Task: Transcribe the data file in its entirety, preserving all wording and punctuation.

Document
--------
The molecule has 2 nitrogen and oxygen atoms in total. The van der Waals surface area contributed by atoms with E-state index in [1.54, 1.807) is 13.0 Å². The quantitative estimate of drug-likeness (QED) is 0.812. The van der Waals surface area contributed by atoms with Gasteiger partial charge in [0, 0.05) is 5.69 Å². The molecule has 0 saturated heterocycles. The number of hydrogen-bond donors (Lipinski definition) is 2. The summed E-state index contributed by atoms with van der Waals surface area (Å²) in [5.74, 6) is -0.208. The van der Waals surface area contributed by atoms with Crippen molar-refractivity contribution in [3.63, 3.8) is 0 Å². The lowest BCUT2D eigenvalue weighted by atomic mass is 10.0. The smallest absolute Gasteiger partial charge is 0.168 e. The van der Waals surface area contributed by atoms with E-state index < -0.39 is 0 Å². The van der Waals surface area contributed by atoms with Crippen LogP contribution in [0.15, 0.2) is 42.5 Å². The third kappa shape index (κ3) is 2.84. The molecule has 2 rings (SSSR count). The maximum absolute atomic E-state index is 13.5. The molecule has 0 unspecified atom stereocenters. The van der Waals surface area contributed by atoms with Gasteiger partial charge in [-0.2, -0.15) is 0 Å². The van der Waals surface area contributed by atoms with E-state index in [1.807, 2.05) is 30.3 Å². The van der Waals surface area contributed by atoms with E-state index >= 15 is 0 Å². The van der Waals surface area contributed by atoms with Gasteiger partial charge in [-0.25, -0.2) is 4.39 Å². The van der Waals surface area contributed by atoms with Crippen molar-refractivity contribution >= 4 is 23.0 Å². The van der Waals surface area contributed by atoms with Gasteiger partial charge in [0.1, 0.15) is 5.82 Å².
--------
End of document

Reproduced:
The molecule has 2 nitrogen and oxygen atoms in total. The van der Waals surface area contributed by atoms with E-state index in [1.54, 1.807) is 13.0 Å². The quantitative estimate of drug-likeness (QED) is 0.812. The van der Waals surface area contributed by atoms with Gasteiger partial charge in [0, 0.05) is 5.69 Å². The molecule has 0 saturated heterocycles. The number of hydrogen-bond donors (Lipinski definition) is 2. The summed E-state index contributed by atoms with van der Waals surface area (Å²) in [5.74, 6) is -0.208. The van der Waals surface area contributed by atoms with Crippen molar-refractivity contribution in [3.63, 3.8) is 0 Å². The lowest BCUT2D eigenvalue weighted by atomic mass is 10.0. The smallest absolute Gasteiger partial charge is 0.168 e. The van der Waals surface area contributed by atoms with E-state index < -0.39 is 0 Å². The van der Waals surface area contributed by atoms with Crippen LogP contribution in [0.15, 0.2) is 42.5 Å². The third kappa shape index (κ3) is 2.84. The molecule has 2 rings (SSSR count). The maximum absolute atomic E-state index is 13.5. The molecule has 0 unspecified atom stereocenters. The van der Waals surface area contributed by atoms with Gasteiger partial charge in [-0.2, -0.15) is 0 Å². The van der Waals surface area contributed by atoms with E-state index in [1.807, 2.05) is 30.3 Å². The van der Waals surface area contributed by atoms with E-state index >= 15 is 0 Å². The van der Waals surface area contributed by atoms with Gasteiger partial charge in [-0.25, -0.2) is 4.39 Å². The van der Waals surface area contributed by atoms with Crippen molar-refractivity contribution >= 4 is 23.0 Å². The van der Waals surface area contributed by atoms with Gasteiger partial charge in [0.1, 0.15) is 5.82 Å².